One of the continuous variations which the inspection of statistics of population reveals is the shifting of the balance between the social classes. A change in the proportionate numbers of two classes involves change in their relations one to another. When a class that was once subordinate grows into power, it is likely to be arrogant; though it will probably remedy some old abuses, its ideals on the whole will be unformed; it will be certain to bring some disorganization in the process of developing its own new ideals. The triumph of Jacksonian democracy in 1829 was a good example of this, and the great example just now (1918) is found in Russia. On the other hand, when a ruling class is forced, through relative decline of numbers or for any other reason, into a subordinate place, say in politics or industry, it is likely to be exclusive, cynical, conservative, inclined to formalism, clinging tenaciously to whatever hold it can retain on the finer kinds of power, such as education, religion, leadership in art or science, or even precedence in fashionable society. This was illustrated in Virginia, New York, and Massachusetts after the Revolution. It is illustrated to-day in the old Yankee stock in New England and in other regions where there has been a large influx of new immigrants. Does some foreign nationality, hitherto known only in the humbler walks of life, show an increased proportion of its children in higher educational institutions? Then it will be grasping after leadership in the next generation, giving a new viewpoint to our education, religion, politics, industry, and what not.

The shares of the respective classes in the social income of a country are continually shifting. The falling prices from 1873 to 1896 put an unexpected burden on such debtor classes as the farmers of the newly opened West, leading them to organize for their own protection; on the other hand, it gave unexpected purchasing power to the recipients of interest and other fixed incomes who lived chiefly in the East, thus establishing among them a standard of luxury never before known, with the many subtle forms of influence which that brings. Since 1896 these tendencies have been reversed. The new standards of luxury have been set by those who have exploited the durable forms of property - lands, mines, forests, water powers and water fronts, favorably located factories, railroads, and the like. At the same time the increase in the number of those who depend on their wages for a living, combined with the exhaustion of free land, has brought labor problems to the fore.

. . . Thus the commercial regions become critical and progressive, while the rural parts cherish old dynastic loyalties. The town artisans become free-thinking, but the peasants remain devout. As cities grow big, we see more of an urban type having little in common with the farming population. Mining the precious metals fosters a restless, speculative spirit that goes ill with the home-loving conservative bred by agriculture. Machine industry gathers multitudes into its tentacular grasp and sets its stamp upon them. Mixing of bloods brings race war nearer by multiplying the number of aspiring mulattoes and near-whites to whom the rigid color line is intolerable. - American Journal of Sociology, Vol. 23, pp. 352, 353, Ross, "Estrangement in Society."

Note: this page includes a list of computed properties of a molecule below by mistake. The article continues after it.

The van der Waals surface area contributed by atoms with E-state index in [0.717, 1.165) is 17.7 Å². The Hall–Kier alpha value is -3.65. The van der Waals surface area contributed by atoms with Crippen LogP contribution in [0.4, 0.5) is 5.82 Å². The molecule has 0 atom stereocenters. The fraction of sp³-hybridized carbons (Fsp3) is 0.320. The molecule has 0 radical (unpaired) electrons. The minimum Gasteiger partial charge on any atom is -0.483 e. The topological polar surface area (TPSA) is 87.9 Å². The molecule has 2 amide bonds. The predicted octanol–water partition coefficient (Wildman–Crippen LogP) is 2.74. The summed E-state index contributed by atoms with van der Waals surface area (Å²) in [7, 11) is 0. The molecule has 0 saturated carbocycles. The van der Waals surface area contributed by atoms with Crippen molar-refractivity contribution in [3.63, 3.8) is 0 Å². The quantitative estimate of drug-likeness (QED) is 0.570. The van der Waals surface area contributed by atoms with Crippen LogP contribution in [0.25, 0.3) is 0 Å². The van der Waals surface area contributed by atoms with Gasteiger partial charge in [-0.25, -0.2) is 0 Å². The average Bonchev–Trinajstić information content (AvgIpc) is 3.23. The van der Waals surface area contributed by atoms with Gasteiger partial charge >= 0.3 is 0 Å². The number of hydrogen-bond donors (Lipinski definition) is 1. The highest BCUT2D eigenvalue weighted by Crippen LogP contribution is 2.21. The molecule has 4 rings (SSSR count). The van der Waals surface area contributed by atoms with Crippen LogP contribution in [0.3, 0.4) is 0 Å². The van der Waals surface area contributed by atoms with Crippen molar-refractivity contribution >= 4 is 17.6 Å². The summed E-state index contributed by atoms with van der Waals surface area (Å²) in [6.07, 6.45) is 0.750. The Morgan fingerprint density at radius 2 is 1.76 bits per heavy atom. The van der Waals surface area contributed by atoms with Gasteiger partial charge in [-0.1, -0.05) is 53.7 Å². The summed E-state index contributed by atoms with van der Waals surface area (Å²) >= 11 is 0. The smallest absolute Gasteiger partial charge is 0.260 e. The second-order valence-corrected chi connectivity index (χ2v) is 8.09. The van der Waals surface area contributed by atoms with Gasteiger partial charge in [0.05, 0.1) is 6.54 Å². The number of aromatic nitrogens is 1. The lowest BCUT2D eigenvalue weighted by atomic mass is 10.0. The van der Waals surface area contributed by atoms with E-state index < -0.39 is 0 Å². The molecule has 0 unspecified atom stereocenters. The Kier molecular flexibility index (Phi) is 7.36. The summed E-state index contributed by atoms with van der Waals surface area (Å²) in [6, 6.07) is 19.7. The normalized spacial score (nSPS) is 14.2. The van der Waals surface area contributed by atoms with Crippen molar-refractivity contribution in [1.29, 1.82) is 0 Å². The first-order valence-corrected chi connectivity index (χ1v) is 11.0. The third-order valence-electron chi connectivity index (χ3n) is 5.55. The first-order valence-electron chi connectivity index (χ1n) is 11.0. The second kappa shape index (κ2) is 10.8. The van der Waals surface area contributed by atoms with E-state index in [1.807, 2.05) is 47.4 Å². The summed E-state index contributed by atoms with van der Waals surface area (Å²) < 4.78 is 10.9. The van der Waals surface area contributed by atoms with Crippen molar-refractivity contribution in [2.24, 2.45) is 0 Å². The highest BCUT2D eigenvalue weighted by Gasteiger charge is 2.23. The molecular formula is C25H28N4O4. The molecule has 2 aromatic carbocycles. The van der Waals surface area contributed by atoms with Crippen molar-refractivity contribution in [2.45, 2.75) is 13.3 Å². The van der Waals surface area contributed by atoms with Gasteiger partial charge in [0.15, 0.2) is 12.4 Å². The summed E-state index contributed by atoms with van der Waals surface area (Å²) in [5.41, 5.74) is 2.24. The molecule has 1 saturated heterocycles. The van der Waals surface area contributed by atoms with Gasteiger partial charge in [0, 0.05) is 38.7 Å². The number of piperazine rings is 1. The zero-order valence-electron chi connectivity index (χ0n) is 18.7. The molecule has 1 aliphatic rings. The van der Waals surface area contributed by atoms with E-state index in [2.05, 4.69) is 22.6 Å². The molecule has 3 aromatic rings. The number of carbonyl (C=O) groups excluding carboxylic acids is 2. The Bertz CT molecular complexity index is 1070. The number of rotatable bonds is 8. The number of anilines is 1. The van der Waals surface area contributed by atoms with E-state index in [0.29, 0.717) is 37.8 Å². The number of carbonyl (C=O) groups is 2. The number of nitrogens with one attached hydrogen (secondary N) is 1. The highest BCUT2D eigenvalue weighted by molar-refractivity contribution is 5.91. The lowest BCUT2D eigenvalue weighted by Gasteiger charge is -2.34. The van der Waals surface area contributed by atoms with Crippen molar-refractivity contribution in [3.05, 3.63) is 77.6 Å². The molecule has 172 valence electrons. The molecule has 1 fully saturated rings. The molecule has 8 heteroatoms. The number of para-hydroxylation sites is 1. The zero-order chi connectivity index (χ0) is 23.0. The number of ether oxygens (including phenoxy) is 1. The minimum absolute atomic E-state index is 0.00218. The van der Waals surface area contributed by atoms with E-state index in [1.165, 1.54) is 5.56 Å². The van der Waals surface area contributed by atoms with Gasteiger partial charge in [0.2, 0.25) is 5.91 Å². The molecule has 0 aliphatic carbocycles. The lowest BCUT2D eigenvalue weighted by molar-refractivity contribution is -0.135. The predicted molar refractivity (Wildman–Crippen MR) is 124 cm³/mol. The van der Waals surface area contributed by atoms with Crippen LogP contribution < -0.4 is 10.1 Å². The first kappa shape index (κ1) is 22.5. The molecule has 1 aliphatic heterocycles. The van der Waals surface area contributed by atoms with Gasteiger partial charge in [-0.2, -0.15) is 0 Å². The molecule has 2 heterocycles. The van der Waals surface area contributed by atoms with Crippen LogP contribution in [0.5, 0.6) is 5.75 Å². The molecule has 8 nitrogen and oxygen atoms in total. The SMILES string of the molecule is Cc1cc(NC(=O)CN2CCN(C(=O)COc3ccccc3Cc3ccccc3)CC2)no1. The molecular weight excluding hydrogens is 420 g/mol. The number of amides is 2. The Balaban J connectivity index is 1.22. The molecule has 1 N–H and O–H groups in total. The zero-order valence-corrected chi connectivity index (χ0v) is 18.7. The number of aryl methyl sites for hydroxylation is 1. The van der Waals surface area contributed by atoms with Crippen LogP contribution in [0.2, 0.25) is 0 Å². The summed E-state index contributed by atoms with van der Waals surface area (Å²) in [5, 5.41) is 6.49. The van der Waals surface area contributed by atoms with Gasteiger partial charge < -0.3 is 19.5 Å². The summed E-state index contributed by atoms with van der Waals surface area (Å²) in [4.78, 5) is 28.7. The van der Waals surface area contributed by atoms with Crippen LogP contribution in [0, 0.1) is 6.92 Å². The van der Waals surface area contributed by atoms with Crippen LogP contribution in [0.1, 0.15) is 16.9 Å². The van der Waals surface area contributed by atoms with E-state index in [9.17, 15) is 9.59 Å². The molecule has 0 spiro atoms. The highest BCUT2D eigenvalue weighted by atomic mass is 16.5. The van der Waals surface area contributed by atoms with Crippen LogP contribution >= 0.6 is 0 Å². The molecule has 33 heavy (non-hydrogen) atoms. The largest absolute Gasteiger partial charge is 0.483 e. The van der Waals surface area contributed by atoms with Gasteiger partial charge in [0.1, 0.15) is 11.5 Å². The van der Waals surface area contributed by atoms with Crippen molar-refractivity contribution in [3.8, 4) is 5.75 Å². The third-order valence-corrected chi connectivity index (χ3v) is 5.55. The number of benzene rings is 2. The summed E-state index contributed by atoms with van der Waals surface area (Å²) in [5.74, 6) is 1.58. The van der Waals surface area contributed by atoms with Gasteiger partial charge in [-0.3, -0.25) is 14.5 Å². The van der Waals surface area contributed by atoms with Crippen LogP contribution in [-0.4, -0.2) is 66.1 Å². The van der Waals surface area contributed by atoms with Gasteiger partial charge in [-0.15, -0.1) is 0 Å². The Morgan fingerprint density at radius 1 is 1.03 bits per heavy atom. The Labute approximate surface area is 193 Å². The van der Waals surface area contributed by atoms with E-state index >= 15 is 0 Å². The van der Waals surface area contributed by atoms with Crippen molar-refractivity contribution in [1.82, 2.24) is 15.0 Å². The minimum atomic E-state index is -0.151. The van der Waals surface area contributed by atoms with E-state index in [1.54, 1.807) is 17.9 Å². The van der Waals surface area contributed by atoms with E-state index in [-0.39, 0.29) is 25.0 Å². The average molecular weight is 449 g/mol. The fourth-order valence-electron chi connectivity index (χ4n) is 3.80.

The dwindling or disappearance of the middle class, leaving the people in two camps, poor and rich, is therefore an ill omen. On the one hand is a nobility of wealth that, having rid itself of every useful service to society, has given itself up to luxurious enjoyment; on the other, a rough, uncouth, unbridled, and irresponsible peasantry or populace - and no broad bridges leading from the one to the other. Neither camp feels that the other is a part of "us." Each feels that its interests will be sacrificed if the other gets the upper hand, and will therefore go to any length to gain and to keep power. ... - American Journal of Sociology, Vol. 23, p. 631, Ross, "Social Decadence."

Many examples occur to me as I look back over the twenty years of my connection with one normal school. The proportion of teachers who have college degrees of one kind or another is larger. The proportion of well-to-do students who have money enough to pay their way is larger, leaving a smaller proportion who work to pay their expenses. Fewer students board themselves, notwithstanding the improvement in facilities for light housekeeping of which the teachers now avail themselves more largely. The students who never graduated from a high school, formerly in the majority, have decreased in numbers to such an extent that the elementary course provided for them has been abolished.

In 1911 an arrangement was effected between the State University and the normal schools whereby the normal schools give the first two years of university work. This increased the proportion of our students who look forward to law, medicine, business, or engineering, and also of those who look forward to nothing in particular except having a good time.

In addition there has been established in each normal school some special department. The department at our school is the industrial, to prepare teachers of manual training. The fifty boys in this department soon made us aware that the motile type of student, which we had known of old, had received a large reenforcement in numbers. The teachers of language had to readjust their work. But a year soon came when we won the state championship in both basket ball and football.